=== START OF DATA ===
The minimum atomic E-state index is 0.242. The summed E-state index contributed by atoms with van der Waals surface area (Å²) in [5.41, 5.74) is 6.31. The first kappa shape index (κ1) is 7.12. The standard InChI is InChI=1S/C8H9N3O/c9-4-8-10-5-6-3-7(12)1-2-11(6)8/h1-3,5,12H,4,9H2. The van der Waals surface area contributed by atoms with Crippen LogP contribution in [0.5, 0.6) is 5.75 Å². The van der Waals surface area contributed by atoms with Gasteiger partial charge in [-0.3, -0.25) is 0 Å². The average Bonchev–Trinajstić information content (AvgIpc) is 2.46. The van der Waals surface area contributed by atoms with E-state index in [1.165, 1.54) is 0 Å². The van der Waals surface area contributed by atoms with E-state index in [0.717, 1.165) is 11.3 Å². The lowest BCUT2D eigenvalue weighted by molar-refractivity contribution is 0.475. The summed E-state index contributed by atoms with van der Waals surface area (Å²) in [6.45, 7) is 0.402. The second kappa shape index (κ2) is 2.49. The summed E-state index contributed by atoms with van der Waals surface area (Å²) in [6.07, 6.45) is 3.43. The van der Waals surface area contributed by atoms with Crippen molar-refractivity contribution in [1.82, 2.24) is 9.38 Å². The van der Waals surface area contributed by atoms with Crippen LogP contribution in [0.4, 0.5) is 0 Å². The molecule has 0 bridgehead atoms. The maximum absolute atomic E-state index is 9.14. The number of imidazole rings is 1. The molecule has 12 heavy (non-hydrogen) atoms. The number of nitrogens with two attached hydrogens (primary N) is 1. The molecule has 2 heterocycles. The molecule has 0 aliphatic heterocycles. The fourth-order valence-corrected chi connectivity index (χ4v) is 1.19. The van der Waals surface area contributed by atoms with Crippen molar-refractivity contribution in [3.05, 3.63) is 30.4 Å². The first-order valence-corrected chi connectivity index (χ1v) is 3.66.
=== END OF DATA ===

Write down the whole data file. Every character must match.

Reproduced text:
The minimum atomic E-state index is 0.242. The summed E-state index contributed by atoms with van der Waals surface area (Å²) in [5.41, 5.74) is 6.31. The first kappa shape index (κ1) is 7.12. The standard InChI is InChI=1S/C8H9N3O/c9-4-8-10-5-6-3-7(12)1-2-11(6)8/h1-3,5,12H,4,9H2. The van der Waals surface area contributed by atoms with Crippen LogP contribution in [0.5, 0.6) is 5.75 Å². The van der Waals surface area contributed by atoms with Gasteiger partial charge in [-0.3, -0.25) is 0 Å². The average Bonchev–Trinajstić information content (AvgIpc) is 2.46. The van der Waals surface area contributed by atoms with E-state index in [1.165, 1.54) is 0 Å². The van der Waals surface area contributed by atoms with E-state index in [0.717, 1.165) is 11.3 Å². The lowest BCUT2D eigenvalue weighted by molar-refractivity contribution is 0.475. The summed E-state index contributed by atoms with van der Waals surface area (Å²) in [6.45, 7) is 0.402. The second kappa shape index (κ2) is 2.49. The summed E-state index contributed by atoms with van der Waals surface area (Å²) in [6.07, 6.45) is 3.43. The van der Waals surface area contributed by atoms with Crippen molar-refractivity contribution in [1.82, 2.24) is 9.38 Å². The van der Waals surface area contributed by atoms with Crippen LogP contribution in [0.4, 0.5) is 0 Å². The molecule has 0 bridgehead atoms. The maximum absolute atomic E-state index is 9.14. The number of imidazole rings is 1. The molecule has 12 heavy (non-hydrogen) atoms. The number of nitrogens with two attached hydrogens (primary N) is 1. The molecule has 2 heterocycles. The molecule has 0 aliphatic heterocycles. The fourth-order valence-corrected chi connectivity index (χ4v) is 1.19. The van der Waals surface area contributed by atoms with Crippen molar-refractivity contribution in [3.05, 3.63) is 30.4 Å². The first-order valence-corrected chi connectivity index (χ1v) is 3.66.